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10 of the Most Terrifying Pop-Culture Dystopias

September 15, 2012  |  12:10pm

With the future uncertain, artists over the years have provided their own—sometimes horrific—visions of what this world may become. In response, we’ve compiled a list of the 10 of the Most Terrifying Pop Culture Dystopias to remind us all that things could be a lot worse.

Whether through books, films or music, looking at worst-case scenarios can serve as a warning against the darker sides of our own society. Here’s our list of 10 of the darkest visions of the not-so-distant future.

10. Twelve Monkeys – (Film)
This 1995 film directed by Terry Gilliam is set merely a few years in the future and sees the world riddled by a virus so deadly, it’s forced the human population (that is, the surviving 1%) to live underground. In order to earn a pardon, a criminal (played by Bruce Willis) volunteers to travel back in time in order to help the government collect information on the virus and the mysterious terrorist organization known as the Army of Twelve Monkeys who are thought to have been responsible for the spreading of the virus.

9. The/Children of Men – (Book, Film)
In the year 2021 (2027 in the film adaptation) the world has not seen a new childbirth in the years since sperm counts in men fell to zero and all women became infertile. Since humans have lost all interest in politics, democracy has been abolished along with any real glimpse of hope for the future. However, all of this changes when it’s discovered one known pregnancy exists who very well may represents humanity’s only real hope for continued existence.

8. Metropolis – (Film)
Arguably one of the first “epics” in film history, Fritz Lang’s sprawling Metropolis came with serious political undertones in its prediction of a fully separated working class and upper class in futuristic Germany. Released in 1927, the film is revered as much for its special effects as it is its message, which continues to resonate today.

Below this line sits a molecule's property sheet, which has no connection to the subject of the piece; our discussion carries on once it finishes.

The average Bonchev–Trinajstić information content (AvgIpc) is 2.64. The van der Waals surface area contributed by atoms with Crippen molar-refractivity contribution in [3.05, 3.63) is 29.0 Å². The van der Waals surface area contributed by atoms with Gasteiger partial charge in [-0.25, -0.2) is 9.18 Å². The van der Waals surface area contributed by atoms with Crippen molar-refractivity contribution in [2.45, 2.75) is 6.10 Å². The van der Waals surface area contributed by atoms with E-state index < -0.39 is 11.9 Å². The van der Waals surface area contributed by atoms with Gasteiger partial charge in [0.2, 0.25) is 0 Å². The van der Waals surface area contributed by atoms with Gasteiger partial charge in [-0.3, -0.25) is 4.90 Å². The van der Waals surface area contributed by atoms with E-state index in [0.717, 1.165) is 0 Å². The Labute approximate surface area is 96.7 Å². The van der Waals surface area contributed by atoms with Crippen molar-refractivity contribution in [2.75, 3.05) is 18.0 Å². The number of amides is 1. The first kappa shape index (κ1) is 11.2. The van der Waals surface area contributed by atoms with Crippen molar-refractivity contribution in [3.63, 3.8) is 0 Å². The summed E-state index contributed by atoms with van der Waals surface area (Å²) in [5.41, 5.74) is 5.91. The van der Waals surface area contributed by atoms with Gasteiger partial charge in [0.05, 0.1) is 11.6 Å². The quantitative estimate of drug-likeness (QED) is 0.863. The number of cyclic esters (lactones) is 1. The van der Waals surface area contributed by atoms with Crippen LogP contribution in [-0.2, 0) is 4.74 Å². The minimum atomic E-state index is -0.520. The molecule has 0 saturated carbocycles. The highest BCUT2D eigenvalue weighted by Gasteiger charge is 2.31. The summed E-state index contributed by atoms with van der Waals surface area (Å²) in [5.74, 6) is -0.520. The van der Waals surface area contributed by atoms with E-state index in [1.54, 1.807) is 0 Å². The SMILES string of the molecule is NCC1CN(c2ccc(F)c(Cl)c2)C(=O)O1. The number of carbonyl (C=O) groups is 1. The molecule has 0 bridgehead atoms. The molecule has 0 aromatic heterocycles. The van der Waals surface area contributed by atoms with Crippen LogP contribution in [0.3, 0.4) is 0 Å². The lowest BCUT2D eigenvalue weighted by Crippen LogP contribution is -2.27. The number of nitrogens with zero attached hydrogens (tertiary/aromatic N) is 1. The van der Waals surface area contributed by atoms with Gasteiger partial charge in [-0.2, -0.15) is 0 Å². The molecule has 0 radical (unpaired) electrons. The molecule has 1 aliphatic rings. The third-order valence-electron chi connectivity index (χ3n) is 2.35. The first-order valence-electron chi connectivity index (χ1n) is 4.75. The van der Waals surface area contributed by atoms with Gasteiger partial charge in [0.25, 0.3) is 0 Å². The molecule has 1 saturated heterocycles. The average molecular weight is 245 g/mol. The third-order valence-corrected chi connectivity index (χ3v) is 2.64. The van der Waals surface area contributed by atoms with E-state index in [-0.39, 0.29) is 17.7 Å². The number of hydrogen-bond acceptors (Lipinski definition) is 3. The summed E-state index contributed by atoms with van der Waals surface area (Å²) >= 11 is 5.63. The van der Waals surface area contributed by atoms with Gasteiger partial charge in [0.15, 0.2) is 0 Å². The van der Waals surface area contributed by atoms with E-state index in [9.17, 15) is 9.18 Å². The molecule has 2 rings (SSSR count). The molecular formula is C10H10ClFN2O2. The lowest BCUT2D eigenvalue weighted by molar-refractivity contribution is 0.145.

7. Battle Royale – (Book, Film)
Originally a novel written by Koushun Takami and later adapted into two films, these works offer a truly horrific vision of a futuristic Japanese culture, and undoubtedly provided at least a bit of inspiration for Suzanne Collins’ record-breaking dystopian series, The Hunger Games. In order to stop uprisings against an oppressive government, a single class of schoolmates are sent to an isolated island and forced to fight to the death until only one remains.

6. The Matrix – (Film)
In 1999 Larry and Andy Wachowski crafted a future of illusion with The Matrix, a vision of an unreal existence created by the machines who have taken control of the human race. Neo (Keanu Reeves) is shown this false reality when he learns the world he’s been living in is, in fact, a simulation of the world as it was in 1999, and intelligent machines now control the earth’s surface and harvest humans for the bioelectrical energy that fuels them. “Unplugged” and brought into true reality (near the year 2199) Neo joins a rebellion against the machines.

5. The Wall by Pink Floyd – (Album, Movie)
Pink Floyd’s sprawling 1979 rock opera The Wall provided music with some of its most recognizable tunes. However, the album represents the dangerous effects of personal isolation and abandonment by watching its main character transform into a fascist dictator. Through the obvious metaphor of barriers between one another, Pink Floyd has constructed a possible future resulting from the distance we keep from one another.

4. Blade Runner – (Film)
Highlighting the dangers of technology and its effects on nature and society, Ridley Scott’s vision of Los Angeles in the year 2019 centers around the capability to genetically manufacture robots named “replicants,” who are visually indiscernible from humans. However, the creation of replicants is strictly outlawed and their use is limited to menial tasks on distant planets away from Earth. In the event a replicant returns to Earth, special police officers called Blade Runners are trained to “retire” them.

3. Fahrenheit 451 – (Book, Film)
In 1953, famed American author Ray Bradbury created a future society in which books have been outlawed and firemen have been ordered to burn any house that contains even a scrap of written documentation. Though numerous interpretations have been discussed over the years, Bradbury maintains the story is not about censorship but rather speaks of the dangers of television replacing literature as the primary source of knowledge. Through the metaphorical book burning, Bradbury is discussing the harms of suppressing ideas void of any context as would be in a society of this nature.

2. A Clockwork Orange – (Book, Film)
One of Stanley Kubrick’s many filmic masterpieces, A Clockwork Orange was first created as a novella by Anthony Burgess in 1962. A satire portraying a society that includes a culture of extreme youth rebellion and violence, A Clockwork Orange is a careful examination of violent animalistic tendencies within humans and our freedom to choose between good and evil.

1. Nineteen Eighty-Four – (Book, Film)
George Orwell’s iconic vision of a totalitarian society within the province of Oceania, Nineteen Eighty-Four represents perhaps the most frightening dystopian possibility due to its horrifying themes of omnipresent government surveillance, mind control and everlasting war. Under the watchful eye of Big Brother, The Party leader, humans are in a constant state of illusion and therefore blind to their own reality.

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